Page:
As vulnerable renters head toward a “rent cliff,” the nation’s network of existing housing programs now faces the challenge of scaling up quickly. With new funding from the Coronavirus Aid, Relief, and Economic Security (CARES) Act, and potentially more federal aid packages, these program administrators will need to mobilize new resources while building organizational capacity. This article suggest how state and local entities maximize new federal funding and opportunities. #covid-19 #housing

How Public Housing Authorities Can Help Bridge the Food Access Gap Exacerbated by the Pandemic (mentions Bangor Housing)

April 24, 2020 – Families

Public housing authorities (PHAs) provide families with stable affordable housing, which is one of the key steps in ensuring families can afford food. To bridge the widening gap in food access for their residents, some PHAs are drawing on existing partnerships and leveraging creative strategies for securing and delivering food to residents. To bridge the widening gap in food access for their residents, some PHAs are drawing on existing partnerships and leveraging creative strategies for securing and delivering food to residents. #covid-19 #housing

Public Housing Authorities leveraging partnerships to provide local food access

April 24, 2020 – Families

Public Housing Authorities (PHAs) are going beyond providing affordable housing to also ensure that families have sufficient food. Even small PHAs have leveraged local partnerships and their connection to families to respond to food needs. For example, BangorHousing in Maine was able to draw on their existing partnership with the Boys and Girls Club of Bangor to serve meals and deliver pantry bags to families in need. The Fort Wayne Housing Authority in Indiana is working with Meals on Wheels and a local food bank to provide meals to seniors. #covid-19 #foodsecurity #housing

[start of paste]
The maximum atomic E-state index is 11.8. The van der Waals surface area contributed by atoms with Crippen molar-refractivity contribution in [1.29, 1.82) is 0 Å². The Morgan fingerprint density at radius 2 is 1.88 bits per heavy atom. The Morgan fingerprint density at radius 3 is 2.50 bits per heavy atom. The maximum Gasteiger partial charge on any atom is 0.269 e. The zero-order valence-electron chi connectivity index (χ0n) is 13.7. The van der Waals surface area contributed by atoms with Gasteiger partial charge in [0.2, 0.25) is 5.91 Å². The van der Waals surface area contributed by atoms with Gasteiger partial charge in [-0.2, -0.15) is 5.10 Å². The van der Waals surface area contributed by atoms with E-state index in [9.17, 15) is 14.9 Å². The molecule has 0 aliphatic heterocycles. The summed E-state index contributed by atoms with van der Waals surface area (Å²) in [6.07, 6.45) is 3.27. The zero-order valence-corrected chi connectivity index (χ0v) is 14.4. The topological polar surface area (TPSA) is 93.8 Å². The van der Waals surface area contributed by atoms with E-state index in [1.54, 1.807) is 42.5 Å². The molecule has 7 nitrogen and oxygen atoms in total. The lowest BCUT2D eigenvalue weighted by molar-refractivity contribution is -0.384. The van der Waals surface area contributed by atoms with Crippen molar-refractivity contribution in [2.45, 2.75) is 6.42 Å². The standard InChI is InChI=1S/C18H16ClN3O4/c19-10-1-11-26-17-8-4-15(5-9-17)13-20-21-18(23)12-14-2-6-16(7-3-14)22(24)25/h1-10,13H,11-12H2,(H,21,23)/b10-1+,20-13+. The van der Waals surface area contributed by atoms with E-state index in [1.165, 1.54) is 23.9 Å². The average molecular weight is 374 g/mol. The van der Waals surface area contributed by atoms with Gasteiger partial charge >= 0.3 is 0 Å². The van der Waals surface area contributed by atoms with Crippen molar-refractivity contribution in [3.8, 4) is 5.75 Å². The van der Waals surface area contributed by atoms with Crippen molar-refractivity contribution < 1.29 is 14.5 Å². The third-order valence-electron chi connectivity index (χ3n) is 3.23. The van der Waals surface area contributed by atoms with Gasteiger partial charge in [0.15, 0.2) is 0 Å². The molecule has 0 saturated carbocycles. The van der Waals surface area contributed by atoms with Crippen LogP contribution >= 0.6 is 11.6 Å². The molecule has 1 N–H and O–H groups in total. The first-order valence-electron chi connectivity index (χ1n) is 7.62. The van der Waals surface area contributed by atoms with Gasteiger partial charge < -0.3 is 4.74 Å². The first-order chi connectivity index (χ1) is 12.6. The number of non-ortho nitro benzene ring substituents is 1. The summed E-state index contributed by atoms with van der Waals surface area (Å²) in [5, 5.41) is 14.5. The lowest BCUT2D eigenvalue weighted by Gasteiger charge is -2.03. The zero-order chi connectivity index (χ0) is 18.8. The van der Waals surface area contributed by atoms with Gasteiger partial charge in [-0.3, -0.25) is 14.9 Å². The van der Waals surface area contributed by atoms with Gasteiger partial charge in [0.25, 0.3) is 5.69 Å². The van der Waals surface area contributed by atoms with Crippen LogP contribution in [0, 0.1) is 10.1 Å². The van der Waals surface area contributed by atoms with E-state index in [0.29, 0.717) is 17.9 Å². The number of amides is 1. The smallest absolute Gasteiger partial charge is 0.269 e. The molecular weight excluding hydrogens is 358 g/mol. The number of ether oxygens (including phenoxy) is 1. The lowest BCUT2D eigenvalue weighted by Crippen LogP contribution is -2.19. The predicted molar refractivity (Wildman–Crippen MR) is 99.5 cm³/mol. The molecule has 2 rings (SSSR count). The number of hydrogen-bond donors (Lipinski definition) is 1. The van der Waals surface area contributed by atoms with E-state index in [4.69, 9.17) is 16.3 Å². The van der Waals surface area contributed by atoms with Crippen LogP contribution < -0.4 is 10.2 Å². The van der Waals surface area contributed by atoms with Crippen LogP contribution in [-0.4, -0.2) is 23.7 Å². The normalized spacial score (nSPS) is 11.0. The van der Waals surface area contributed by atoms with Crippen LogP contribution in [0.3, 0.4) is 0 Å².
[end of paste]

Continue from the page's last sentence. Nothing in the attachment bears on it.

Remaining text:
How Public Housing Authorities Are Supporting Vulnerable Residents during COVID-19 (mentions Bangor Housing)

April 20, 2020 – Families

(CARES) Act, passed on March 27, authorized approximately $12 billion in funding for US Department of Housing and Urban Development (HUD) programs to mitigate COVID-19’s impact. This funding is essential to keeping people stably housed, but it may fall short in providing additional targeted supports and services for low-income older adults and people with disabilities, many of whom live in public and assisted housing. Public Housing residents are more at risk during Covid-19. This article discussed ways that Public Housing Authorities and policymakers can better support public housing residents. #covid-19 #housing

New Hampshire organizations find creative solutions to housing needs

April 20, 2020 – General

The New Hampshire Charitable Foundation granted $250,000 from the state’s Community Crisis Action Fund to help vulnerable residents around the state, including those experiencing homelessness. Housing Action New Hampshire helped distribute these flexible funds to support homeless shelters with additional expenses such as renting hotel rooms to allow for appropriate social distancing, extra cleaning supplies, meal deliveries, and hazard and overtime pay for staff. Despite the circumstances, shelters like Cross Roads House have risen to the challenges, even continuing to find permanent housing for folks in need. #covid-19 #housing

Urban: Rental Assistance Can Improve Housing Security in Times of Economic Instability

April 8, 2020 – Families

During and following economic recessions, labor market instability leads to housing instability as income shocks and increased volatility in income cause missed rent payments. In this study, researchers examined the association between the receipt of housing assistance and changes in housing insecurity among renters in the Detroit metropolitan area in the wake of the Great Recession. #COVID-19 #housing

Urban: What Do “Stay-at-Home” Orders Mean for Families in Unsafe or Unrepaired Homes?

April 8, 2020 – Seniors, Families

Stay-at-home orderspose a unique health challenge for families living in substandard housing, including those that have fallen into disrepair because of lack of investment. Because staying at home is the best chance to slow the pandemic’s spread, policymakers at the federal, state, and local level can step in to ensure all homes are safe for families, the author argues. #covid-19 #housing